Nabiac Inland Dune Aquifer Water Supply System

The $34.6 million Nabiac Inland Dune Aquifer Water Supply System project has been a long term goal for MidCoast Water Services and aims to provide the community with water security into the future. It will provide an alternative to the Manning Water Supply Scheme, currently providing water to approximately 70,000 people in the Manning and Great Lakes areas.

The project

The Nabiac Inland Dune Aquifer is located approximately 5km south-east of the Nabiac township. Here MidCoast Water Services will develop a borefield and water treatment plant to treat water extracted from the Nabiac aquifer at a maximum rate of 10 million litres per day.

The Nabiac scheme will help reduce the volume of water extracted from the Manning River, which will be subject to stricter environmental flow rules in the near future.


While the project has been in the planning stages for some years, MidCoast Water Services officially started construction in June 2015. The project is due to be completed by November 2018.


The Nabiac Water Supply System has been considered as an alternative water source to the Manning River for over 30 years.

A substantial body of knowledge has been built around the Nabiac Inland Dune Aquifer and the Nabiac Water Supply System over this time, confirming the value of the system as a reliable and sustainable source of water.

The current arrangement of the Manning Water Supply Scheme is subject to operational risks arising from high turbidity and nutrient events within the Manning River and periodic algal blooms within Bootawa Dam.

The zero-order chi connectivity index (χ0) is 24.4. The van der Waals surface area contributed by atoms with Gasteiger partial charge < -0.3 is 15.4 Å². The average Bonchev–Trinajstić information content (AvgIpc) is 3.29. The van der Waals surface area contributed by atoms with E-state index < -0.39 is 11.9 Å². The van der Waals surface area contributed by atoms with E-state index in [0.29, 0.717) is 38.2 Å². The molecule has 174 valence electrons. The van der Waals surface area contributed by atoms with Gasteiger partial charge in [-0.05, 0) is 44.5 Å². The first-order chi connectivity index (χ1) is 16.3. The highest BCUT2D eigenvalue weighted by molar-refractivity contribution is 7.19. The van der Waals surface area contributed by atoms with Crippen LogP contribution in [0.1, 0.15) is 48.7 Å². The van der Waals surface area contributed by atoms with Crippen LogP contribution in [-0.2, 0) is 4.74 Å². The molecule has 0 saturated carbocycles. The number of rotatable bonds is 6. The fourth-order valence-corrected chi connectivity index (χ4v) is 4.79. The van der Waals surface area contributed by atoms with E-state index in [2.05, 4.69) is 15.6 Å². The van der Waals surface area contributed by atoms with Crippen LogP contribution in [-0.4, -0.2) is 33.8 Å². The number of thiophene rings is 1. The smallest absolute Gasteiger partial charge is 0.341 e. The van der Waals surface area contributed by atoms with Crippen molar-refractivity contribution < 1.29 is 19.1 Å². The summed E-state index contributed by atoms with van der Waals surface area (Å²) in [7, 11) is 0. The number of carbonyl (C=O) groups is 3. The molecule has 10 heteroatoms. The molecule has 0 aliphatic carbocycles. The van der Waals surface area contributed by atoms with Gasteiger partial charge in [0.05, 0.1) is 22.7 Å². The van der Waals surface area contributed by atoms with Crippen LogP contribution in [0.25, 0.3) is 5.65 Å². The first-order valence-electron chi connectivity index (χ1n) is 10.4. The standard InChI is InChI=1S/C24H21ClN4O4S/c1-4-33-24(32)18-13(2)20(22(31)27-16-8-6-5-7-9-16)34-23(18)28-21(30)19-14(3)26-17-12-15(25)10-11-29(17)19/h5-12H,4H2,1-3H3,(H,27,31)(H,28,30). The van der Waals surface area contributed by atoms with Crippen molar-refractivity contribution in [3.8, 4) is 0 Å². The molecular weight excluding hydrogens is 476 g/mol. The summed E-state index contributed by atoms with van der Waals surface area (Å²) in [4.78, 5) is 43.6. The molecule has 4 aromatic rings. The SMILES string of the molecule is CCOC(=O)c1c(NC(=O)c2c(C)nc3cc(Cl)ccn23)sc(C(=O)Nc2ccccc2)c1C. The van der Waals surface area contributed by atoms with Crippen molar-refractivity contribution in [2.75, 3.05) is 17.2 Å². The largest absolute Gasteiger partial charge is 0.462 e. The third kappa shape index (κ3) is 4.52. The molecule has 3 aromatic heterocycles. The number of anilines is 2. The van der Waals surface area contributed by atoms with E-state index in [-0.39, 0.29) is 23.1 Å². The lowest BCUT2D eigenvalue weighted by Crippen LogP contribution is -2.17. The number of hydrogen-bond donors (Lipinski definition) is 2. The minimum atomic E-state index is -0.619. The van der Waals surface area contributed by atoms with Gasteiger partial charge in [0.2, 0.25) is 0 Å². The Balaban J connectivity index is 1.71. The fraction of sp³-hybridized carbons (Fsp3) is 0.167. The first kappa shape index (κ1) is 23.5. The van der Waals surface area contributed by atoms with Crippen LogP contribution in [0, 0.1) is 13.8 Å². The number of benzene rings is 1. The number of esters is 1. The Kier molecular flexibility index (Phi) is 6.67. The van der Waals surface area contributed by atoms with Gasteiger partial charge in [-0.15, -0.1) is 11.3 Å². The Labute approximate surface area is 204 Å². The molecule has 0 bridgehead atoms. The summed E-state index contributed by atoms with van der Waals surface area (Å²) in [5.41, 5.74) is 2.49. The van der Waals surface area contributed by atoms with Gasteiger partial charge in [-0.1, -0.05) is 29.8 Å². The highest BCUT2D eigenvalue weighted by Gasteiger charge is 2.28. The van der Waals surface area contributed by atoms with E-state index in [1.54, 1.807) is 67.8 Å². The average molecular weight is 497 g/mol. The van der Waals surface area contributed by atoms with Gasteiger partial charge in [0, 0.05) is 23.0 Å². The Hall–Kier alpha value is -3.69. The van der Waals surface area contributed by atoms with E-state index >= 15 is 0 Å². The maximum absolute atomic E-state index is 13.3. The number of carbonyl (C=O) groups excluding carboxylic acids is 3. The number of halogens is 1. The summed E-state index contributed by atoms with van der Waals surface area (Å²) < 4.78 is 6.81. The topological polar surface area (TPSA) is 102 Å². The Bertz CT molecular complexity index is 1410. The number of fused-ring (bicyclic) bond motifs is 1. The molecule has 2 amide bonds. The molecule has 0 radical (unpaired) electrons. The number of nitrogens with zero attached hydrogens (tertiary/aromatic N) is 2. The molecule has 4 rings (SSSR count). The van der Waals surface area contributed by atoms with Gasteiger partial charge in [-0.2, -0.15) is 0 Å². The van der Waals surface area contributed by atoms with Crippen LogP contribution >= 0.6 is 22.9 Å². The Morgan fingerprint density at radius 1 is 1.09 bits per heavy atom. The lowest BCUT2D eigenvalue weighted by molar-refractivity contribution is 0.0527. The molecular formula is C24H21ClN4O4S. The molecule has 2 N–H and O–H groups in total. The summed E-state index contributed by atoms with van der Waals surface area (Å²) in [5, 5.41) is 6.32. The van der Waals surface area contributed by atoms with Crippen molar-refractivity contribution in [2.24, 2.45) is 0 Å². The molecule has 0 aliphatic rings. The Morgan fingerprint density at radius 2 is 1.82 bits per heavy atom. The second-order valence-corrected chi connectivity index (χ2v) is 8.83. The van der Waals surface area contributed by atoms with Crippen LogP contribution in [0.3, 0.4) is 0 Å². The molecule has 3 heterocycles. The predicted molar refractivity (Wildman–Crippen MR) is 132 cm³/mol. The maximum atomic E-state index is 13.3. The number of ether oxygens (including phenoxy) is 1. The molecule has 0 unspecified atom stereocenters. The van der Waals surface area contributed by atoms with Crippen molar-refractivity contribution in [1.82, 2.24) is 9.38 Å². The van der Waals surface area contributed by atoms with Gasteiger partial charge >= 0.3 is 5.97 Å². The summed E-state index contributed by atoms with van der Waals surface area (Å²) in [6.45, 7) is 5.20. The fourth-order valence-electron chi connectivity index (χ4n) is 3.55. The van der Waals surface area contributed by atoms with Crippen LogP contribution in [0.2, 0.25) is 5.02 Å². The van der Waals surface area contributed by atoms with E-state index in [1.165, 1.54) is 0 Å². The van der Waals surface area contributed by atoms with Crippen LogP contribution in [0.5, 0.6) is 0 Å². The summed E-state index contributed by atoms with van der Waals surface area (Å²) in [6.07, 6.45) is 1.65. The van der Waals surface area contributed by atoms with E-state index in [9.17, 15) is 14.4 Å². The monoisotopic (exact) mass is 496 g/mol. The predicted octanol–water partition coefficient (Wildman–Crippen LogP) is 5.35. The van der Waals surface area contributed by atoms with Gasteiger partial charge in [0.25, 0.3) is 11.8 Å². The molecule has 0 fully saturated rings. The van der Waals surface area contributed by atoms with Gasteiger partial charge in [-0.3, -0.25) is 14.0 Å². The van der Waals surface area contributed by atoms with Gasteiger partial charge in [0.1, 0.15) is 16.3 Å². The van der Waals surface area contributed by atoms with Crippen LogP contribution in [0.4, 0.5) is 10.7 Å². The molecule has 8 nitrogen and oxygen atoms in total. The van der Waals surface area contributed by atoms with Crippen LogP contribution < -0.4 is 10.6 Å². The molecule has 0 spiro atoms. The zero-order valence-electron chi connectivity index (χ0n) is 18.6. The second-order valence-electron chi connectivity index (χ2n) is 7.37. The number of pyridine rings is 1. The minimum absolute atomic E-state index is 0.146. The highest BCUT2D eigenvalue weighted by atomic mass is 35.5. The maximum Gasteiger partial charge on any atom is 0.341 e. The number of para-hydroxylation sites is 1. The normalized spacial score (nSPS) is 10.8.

As a result of increased intensity of rainfall events, the occurrence of high nutrient and turbidity episodes within the Manning also has the potential to increase. 

Cultural significance

The land the project is being developed on was the subject of an historic land partnership between MidCoast Water and the Forster Local Aboriginal Land Council.

MidCoast Water purchased 1600 hectares of the Forster Local Aboriginal Land Council land to be able to progress the project.

The land was previously sandmined Crown land was returned to the Aboriginal community as part of successful Aboriginal land claims by the Forster Local Aboriginal Land Council in the 1990s.

A significant part of the negotiated land dealing saw MidCoast Water bestow a perpetual right of cultural access to members of the land council.

The infrastructure

The system is centred on the extraction of groundwater from the Nabiac Inland Dune Aquifer.

The scheme includes the following major components:

  • the Nabiac groundwater extraction borefield including 14 groundwater bores
  • the Nabiac Water Treatment Plant with capacity to treat up to 10 million litres of water per day
  • the Darawank Reservoir and Pump Station

Over 16 kilometres of pipelines, electrical and telecommunication services will link these components to the existing Manning Water Supply Scheme.

The scope of the project also includes provision to increase the production capacity up to 24 million litres of water per day, accommodating future demands and population growth.

A $9.8 million tender to construct the water treatment plant was awarded to Stirloch Pty Ltd in February 2017.


Funding support

The project is supported by an Australian Government allocation of $9.43 million under the National Stronger Regions Fund and a NSW Government allocation of $2.47 million under the Restart NSW program.